18 December 2018

Getting one’s eye in at cricket

50 years ago people used to talk about ‘getting one’s eye in’ when playing a game. This was associated with scoring more freely.

My father told me of something that happened to him once when he was playing cricket. Usually the ball came to him so fast that he could not see it at all. On this occasion he suddenly found that he saw the ball floating towards him so slowly that he could see the stitches on its binding, and he found it very easy to hit it with his bat.

I have never heard anyone describing a similar experience. The expression ‘getting one’s eye in’ used to be quite common, at least in cricket, and may sometimes have been used to refer to something similar. My father was not particularly good at games, but he did have a high IQ.

11 December 2018

The risen Jesus: hard to recognise

Fresco by Giotto,
Basilica of Saint Francis of Assisi
According to the Synoptic Gospels, the risen Jesus who was seen by his disciples was at first difficult to recognise. After the initial difficulty, however, the disciples seem to have had no doubt that it was indeed him.
Now Mary stood outside the tomb crying. As she wept, she bent over to look into the tomb and saw two angels in white, seated where Jesus’ body had been, one at the head and the other at the foot. They asked her, ‘Woman, why are you crying?’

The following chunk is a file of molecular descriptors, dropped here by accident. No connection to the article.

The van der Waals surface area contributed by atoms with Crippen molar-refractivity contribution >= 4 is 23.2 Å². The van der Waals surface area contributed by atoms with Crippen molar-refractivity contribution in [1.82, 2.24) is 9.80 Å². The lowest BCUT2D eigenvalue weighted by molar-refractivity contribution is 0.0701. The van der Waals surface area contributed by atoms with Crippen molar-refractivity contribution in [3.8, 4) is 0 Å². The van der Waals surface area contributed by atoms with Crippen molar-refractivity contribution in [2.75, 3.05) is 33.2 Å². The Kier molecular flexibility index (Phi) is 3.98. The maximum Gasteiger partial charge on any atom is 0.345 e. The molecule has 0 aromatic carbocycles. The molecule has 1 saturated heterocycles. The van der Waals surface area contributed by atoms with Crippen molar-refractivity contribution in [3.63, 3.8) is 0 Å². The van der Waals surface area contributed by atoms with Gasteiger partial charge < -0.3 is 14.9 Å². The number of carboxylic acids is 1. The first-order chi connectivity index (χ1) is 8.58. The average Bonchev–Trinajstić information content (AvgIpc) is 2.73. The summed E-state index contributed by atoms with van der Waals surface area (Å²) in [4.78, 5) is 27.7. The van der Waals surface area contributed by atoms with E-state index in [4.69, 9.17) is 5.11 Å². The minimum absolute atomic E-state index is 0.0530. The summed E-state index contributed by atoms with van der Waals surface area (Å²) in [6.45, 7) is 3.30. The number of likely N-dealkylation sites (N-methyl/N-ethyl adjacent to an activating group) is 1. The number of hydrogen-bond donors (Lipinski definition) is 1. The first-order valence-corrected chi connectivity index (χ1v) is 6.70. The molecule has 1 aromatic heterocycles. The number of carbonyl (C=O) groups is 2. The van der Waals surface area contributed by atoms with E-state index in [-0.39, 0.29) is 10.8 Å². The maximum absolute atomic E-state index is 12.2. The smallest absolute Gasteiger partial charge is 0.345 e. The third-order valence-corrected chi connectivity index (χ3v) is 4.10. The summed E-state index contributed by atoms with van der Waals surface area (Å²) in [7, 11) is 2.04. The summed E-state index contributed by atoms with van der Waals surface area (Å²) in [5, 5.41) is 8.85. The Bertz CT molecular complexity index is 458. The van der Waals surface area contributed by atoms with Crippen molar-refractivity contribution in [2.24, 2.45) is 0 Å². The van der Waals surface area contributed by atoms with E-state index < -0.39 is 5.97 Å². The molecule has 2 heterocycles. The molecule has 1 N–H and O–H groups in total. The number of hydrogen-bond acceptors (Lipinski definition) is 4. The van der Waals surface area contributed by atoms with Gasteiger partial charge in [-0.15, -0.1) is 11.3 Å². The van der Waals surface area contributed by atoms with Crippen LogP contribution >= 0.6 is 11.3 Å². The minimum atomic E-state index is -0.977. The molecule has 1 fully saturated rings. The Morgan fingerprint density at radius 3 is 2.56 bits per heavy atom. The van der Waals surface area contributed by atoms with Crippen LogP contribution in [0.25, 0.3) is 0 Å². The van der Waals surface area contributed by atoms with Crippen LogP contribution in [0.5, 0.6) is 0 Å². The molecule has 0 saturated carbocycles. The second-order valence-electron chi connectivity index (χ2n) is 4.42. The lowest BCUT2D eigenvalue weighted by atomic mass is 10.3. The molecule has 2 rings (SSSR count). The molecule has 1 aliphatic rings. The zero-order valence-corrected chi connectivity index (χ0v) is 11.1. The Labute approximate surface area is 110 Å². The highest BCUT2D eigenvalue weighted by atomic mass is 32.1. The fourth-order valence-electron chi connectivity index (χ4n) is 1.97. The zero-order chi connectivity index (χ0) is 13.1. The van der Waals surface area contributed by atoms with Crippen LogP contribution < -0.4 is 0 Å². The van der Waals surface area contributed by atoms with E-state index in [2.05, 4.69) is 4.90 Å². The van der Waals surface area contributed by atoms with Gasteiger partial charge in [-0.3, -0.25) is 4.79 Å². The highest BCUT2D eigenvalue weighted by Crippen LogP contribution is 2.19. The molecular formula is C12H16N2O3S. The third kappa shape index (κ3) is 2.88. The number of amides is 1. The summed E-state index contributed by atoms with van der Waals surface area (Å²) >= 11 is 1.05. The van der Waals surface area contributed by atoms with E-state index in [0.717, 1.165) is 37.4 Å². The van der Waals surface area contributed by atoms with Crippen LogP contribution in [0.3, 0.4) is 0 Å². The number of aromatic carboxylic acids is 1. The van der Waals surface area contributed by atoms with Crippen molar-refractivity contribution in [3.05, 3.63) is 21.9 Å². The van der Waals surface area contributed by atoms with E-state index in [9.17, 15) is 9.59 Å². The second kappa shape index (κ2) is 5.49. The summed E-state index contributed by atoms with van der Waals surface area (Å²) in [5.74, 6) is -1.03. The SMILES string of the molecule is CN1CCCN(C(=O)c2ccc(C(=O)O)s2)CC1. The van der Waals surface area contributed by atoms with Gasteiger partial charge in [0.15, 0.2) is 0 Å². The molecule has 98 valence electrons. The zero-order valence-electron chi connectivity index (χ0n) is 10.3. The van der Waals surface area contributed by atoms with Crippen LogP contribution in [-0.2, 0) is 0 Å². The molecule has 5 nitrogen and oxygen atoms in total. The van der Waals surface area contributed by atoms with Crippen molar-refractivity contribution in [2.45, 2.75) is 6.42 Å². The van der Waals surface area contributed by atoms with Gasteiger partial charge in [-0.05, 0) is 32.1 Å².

‘They have taken my Lord away,’ she said, ‘and I don’t know where they have put him.’ At this, she turned around and saw Jesus standing there, but she did not realize that it was Jesus. He asked her, ‘Woman, why are you crying? Who is it you are looking for?’

Thinking he was the gardener, she said, ‘Sir, if you have carried him away, tell me where you have put him, and I will get him.’ Jesus said to her, ‘Mary’.

She turned toward him and cried out in Aramaic, ‘Rabboni!’ (which means ‘Teacher’). Jesus said, ‘Do not hold on to me, for I have not yet ascended to the Father.’ (John 20:11-17)
Possibly parts of the Jesus story are apocryphal. However, as Richard Bauckham points out, this particular element seems an odd thing to have invented if there was no factual basis for it.
I think this pattern of non-recognition followed by identification of Jesus, which we find in several of the stories of his appearances after the resurrection, is one of the rather odd features that make these stories credible as genuine testimony from those who experienced them. Would they have made this feature up? Why should they?

18 November 2018

Adopting male psychology

Most positions that disagree with feminism argue either that women are inferior, or that they are equal to, but different from, men.

A third possibility is rarely expressed: that women tend to adopt a certain kind of psychology which makes them less functional, in many areas, than men.

Two thousand years ago, somebody appears to have expressed the idea that women had the same potentialities as men, but could only realise them by adopting male psychology.